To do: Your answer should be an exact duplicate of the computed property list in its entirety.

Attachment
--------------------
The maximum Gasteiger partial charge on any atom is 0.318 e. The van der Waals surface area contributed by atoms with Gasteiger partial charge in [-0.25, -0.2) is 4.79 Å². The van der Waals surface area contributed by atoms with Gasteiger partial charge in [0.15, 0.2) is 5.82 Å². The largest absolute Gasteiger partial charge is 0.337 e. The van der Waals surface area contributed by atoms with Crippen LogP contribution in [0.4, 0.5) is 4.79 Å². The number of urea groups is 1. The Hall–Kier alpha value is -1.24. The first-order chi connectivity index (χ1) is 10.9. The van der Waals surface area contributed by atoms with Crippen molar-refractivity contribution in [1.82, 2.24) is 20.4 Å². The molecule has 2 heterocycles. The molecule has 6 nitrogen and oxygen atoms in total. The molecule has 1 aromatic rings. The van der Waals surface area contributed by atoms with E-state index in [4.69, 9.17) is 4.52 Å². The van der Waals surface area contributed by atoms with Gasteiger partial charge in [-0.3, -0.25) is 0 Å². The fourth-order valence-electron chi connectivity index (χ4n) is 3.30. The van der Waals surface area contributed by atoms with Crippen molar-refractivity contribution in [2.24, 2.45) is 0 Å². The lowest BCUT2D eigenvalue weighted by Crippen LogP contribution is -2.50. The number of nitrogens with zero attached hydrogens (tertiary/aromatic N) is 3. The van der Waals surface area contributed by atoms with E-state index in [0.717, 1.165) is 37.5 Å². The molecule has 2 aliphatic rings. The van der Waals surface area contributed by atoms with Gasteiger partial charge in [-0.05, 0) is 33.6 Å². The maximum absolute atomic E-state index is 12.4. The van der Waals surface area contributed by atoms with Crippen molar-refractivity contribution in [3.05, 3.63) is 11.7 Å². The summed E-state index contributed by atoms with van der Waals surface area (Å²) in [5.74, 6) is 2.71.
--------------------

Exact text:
The maximum Gasteiger partial charge on any atom is 0.318 e. The van der Waals surface area contributed by atoms with Gasteiger partial charge in [-0.25, -0.2) is 4.79 Å². The van der Waals surface area contributed by atoms with Gasteiger partial charge in [0.15, 0.2) is 5.82 Å². The largest absolute Gasteiger partial charge is 0.337 e. The van der Waals surface area contributed by atoms with Crippen LogP contribution in [0.4, 0.5) is 4.79 Å². The number of urea groups is 1. The Hall–Kier alpha value is -1.24. The first-order chi connectivity index (χ1) is 10.9. The van der Waals surface area contributed by atoms with Crippen molar-refractivity contribution in [1.82, 2.24) is 20.4 Å². The molecule has 2 heterocycles. The molecule has 6 nitrogen and oxygen atoms in total. The molecule has 1 aromatic rings. The van der Waals surface area contributed by atoms with E-state index in [4.69, 9.17) is 4.52 Å². The van der Waals surface area contributed by atoms with Gasteiger partial charge in [-0.3, -0.25) is 0 Å². The fourth-order valence-electron chi connectivity index (χ4n) is 3.30. The van der Waals surface area contributed by atoms with Crippen molar-refractivity contribution in [2.24, 2.45) is 0 Å². The lowest BCUT2D eigenvalue weighted by Crippen LogP contribution is -2.50. The number of nitrogens with zero attached hydrogens (tertiary/aromatic N) is 3. The van der Waals surface area contributed by atoms with E-state index in [0.717, 1.165) is 37.5 Å². The molecule has 2 aliphatic rings. The van der Waals surface area contributed by atoms with Gasteiger partial charge in [-0.05, 0) is 33.6 Å². The maximum absolute atomic E-state index is 12.4. The van der Waals surface area contributed by atoms with Crippen molar-refractivity contribution in [3.05, 3.63) is 11.7 Å². The summed E-state index contributed by atoms with van der Waals surface area (Å²) in [5.74, 6) is 2.71.